The new movie “The Social Network” has just been released in theaters Nationwide, including Pittsburgh, to rave reviews, a vast publicity platform & most assuredly, the top spot as next week’s Box Office champion. Therefore, no need to save face (or “the Facebook” as one character calls it) because this well-intentioned classic tale of greed, lust & betrayal among friends, works best in illustrating everyone’s need to connect mutually with others, to share interests & to discover some common ground in a lonely, isolated new age.
Director David (“Fight Club“) Fincher’s biographical Drama chronicles the meteoric rise of Facebook CEO Mark Zuckerberg, formidably & sometimes ferociously played by Jesse (“Zombieland“) Eisenberg. From scorned lover & geeky Harvard sophomore to Internet star. Along for this upward climb are the people Zuckerberg vaulted over (and the eventual pending litigation), co-developer & friend Eduardo Saverin, the Winklevoss twins’ Cameron and Tyler with their College connection Website & Napster founder Sean Parker.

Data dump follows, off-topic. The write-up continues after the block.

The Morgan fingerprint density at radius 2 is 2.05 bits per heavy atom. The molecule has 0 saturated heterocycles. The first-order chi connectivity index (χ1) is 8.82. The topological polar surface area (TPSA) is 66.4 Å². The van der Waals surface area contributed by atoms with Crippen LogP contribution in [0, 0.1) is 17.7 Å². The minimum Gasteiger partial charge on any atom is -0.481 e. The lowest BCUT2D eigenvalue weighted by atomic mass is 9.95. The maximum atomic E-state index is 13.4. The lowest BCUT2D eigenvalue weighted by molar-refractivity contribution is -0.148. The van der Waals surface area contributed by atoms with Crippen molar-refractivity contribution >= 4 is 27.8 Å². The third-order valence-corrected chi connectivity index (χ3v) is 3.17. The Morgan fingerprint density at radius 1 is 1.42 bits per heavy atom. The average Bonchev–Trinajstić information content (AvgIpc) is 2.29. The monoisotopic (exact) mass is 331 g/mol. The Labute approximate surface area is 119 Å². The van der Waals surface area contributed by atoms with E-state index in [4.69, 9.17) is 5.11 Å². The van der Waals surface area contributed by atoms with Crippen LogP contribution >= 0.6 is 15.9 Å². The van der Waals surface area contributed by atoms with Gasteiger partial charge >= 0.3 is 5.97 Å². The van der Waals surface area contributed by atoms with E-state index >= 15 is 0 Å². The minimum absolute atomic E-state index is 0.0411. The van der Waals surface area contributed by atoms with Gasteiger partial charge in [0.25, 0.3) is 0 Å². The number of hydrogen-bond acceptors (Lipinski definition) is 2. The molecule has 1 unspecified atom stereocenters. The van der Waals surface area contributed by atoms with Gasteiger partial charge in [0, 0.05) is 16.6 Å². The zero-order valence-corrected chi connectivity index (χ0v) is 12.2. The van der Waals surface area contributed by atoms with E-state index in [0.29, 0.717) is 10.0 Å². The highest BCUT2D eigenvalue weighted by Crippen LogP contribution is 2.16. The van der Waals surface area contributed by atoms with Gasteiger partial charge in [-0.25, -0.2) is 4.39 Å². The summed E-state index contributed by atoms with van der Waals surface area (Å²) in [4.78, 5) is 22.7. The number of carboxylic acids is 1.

Scriptwriter Aaron (TV’s “The West Wing”) Sorkin penned the screenplay based on Ben Mezrich’s “Accidental Billionaires“, with staccato flourishes and sharp dialogue that enhances the film, giving it an edge in an otherwise basic story of rags to riches. If attending Harvard is considered a poor start. The plot is told in a non-linnear style that cuts back between Facebook’s origins and the tedious legal depositions, in preparation of an oncoming lawsuit over ownership, copyright infringement & money that provides an open-ended finale.
Besides Fincher’s effortless direction, Eisenberg’s portrayal & Sorkin’s engaging synopsis, credit goes to a killer Soundtrack by Nine Inch Nail’s (& former Meadville, PA resident) Trent Reznor with Atticus Ross. That adds emotional depth and bolsters the feelings displayed by an extraordinary cast of extras that features Indie stalwarts Andrew Garfield, Justin Timberlake, Max Minghella, Rooney Mara & Rashida Jones.
Anyway its viewed, “The Social Network” saves face in an exemplary production that will give fans & friends something in common to comment on. A Citizen Kane-like allegory about fame and what people will do to attain it. Provided that you push the “like” button.